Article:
Everything I've done up until this point prepared me to do The Woman King, which is absolutely the biggest film I've done. What I learned on Silver & Black — even though it didn't end up going, but was my first foray into something that big and set pieces that big — prepared me for The Old Guard, in that it didn't feel like this huge leap. Then, doing The Old Guard and all that I learned in terms of what you need to do to prepare for stunts, how much you need to prepare the actors, how to work with your stunt and fight coordinator, prepared me for The Woman King. It also gave me the knowledge of knowing what it takes to do really good action — how many takes it can be, that it has to be perfect on set or it will not be in your edit room. Even if you're on take 22 and it's not quite right, you can't stop. You're exhausted. The actors are exhausted. But you learn that, if it's not on set, it's not in the edit room, and you don't have the scene.
From a directing perspective, was there one sequence that was sort of most daunting? That you had circled in red on your calendar because you knew it was going to be a challenge?
The Oyo battle, absolutely. Our DP, Polly Morgan, and I studied Braveheart. We studied Gladiator. We studied Last of the Mohicans. We looked at battles in other films that I won't mention, where it didn't work. It just felt like random fighting. I used the phrase 'intimately epic' with every department head, and certainly when I spoke with Danny Hernandez, who's our fight and stunt coordinator. The best action is story-driven and character-driven, and the best way to do that is to have performance within it. And it's one thing to say to your actors, 'You guys are going to be doing your own fighting and your own stunts.' It's another to have actors embrace that fully, and these actors embraced it fully. They all had the desire to be great. Every single one of them wanted to do everything and kept doing it until they got it perfectly.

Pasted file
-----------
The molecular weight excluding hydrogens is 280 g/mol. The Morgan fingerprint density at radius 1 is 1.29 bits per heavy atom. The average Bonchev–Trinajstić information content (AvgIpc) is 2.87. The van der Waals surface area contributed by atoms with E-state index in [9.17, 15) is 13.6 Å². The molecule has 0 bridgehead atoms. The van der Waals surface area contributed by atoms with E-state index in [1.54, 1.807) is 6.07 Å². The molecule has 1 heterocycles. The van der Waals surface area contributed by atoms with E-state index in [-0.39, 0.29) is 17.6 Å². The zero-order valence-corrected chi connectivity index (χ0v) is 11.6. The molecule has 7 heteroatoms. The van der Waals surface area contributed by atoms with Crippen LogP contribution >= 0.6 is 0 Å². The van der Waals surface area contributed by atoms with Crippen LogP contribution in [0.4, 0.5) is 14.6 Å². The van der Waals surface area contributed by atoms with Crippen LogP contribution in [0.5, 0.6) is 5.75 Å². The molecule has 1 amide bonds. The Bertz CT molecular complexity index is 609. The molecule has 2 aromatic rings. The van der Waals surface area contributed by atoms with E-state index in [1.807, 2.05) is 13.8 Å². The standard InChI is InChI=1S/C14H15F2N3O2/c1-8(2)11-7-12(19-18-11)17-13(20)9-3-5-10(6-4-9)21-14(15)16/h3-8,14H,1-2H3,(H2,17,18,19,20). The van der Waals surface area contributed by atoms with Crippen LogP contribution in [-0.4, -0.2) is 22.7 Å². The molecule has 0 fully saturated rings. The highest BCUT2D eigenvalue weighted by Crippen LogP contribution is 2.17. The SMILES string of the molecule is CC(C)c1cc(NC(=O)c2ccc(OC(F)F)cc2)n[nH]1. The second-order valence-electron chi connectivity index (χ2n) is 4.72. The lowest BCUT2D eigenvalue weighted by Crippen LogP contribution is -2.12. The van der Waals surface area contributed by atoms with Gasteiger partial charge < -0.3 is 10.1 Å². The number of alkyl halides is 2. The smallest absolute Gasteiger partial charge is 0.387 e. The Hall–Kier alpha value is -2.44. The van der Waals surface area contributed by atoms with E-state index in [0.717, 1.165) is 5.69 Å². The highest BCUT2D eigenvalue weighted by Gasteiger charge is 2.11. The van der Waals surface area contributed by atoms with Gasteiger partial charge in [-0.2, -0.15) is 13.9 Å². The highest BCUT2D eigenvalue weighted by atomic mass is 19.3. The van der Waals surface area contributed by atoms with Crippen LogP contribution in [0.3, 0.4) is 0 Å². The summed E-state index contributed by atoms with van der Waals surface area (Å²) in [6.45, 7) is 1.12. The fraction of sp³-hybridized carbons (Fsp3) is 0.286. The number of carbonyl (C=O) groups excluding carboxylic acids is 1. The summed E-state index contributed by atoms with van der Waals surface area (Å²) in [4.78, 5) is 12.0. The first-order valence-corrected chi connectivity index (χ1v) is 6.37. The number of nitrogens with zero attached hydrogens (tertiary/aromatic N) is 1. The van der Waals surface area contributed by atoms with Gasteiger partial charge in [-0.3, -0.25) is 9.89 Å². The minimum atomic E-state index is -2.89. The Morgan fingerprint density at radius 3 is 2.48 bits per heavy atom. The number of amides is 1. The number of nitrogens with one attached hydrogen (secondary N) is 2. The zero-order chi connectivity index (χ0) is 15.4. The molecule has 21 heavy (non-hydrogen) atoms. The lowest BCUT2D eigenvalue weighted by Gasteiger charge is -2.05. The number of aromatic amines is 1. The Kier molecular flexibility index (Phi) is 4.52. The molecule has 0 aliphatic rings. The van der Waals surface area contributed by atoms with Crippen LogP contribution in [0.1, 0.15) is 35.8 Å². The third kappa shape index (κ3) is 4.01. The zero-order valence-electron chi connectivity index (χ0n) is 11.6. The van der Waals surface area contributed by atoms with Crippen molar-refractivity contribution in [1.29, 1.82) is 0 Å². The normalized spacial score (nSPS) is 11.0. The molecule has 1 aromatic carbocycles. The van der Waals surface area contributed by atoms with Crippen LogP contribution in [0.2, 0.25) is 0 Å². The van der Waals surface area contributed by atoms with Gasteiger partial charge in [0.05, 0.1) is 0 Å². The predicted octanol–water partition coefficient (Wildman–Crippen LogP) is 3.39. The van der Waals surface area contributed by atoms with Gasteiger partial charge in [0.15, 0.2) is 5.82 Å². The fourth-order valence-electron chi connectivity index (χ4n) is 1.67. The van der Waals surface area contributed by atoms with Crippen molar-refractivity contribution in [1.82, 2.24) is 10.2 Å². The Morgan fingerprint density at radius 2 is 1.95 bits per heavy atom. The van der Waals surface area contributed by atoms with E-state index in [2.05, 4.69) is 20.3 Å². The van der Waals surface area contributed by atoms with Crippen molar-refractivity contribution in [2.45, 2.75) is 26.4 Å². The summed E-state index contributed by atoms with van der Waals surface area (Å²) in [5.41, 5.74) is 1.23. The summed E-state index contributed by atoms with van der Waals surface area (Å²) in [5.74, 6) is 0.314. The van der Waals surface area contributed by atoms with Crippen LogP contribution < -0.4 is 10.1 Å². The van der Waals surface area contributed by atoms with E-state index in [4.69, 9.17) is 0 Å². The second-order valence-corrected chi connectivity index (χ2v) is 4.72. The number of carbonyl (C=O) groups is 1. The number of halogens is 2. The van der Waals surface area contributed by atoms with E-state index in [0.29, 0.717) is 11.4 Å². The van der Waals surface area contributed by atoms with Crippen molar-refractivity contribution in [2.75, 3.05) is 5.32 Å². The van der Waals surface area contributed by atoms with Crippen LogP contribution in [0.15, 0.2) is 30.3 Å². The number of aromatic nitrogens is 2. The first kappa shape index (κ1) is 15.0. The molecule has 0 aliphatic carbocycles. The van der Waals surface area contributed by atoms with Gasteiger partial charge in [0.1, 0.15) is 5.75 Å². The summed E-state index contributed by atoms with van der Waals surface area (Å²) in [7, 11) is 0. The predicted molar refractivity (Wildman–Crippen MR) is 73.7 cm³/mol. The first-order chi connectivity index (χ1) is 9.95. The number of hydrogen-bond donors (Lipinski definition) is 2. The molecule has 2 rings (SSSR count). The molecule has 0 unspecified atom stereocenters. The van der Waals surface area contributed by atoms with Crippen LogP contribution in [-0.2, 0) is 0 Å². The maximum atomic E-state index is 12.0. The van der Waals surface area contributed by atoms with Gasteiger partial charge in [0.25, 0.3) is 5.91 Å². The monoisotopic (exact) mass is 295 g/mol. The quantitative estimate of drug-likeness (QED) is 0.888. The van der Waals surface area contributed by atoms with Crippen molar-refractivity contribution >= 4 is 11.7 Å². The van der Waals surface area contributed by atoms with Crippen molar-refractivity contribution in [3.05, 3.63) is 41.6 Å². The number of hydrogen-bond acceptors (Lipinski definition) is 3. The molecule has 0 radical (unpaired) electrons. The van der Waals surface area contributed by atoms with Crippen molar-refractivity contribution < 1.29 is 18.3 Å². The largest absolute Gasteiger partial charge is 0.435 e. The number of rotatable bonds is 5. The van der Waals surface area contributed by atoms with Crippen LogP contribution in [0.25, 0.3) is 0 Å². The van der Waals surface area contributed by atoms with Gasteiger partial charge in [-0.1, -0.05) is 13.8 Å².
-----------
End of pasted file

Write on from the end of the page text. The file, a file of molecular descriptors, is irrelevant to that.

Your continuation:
That battle was absolutely this thing that was looming at the end of the schedule, but I put it there to give the actors enough time to train for those sequences. But also, I needed our crew to be at a place where we were all so comfortable with each other working at that level before we got into that, because it was daunting, and we had 11 days to shoot it. In context, the plane fight in The Old Guard, I shot over five days and that was two people in a tube. This was an epic battle! But we had a plan. We stuck to that plan, and we got it done.
When you were on set shooting those battle sequences, how do you make sure that you're maintaining that intimacy and not getting lost in the epic scope and epic scale of it?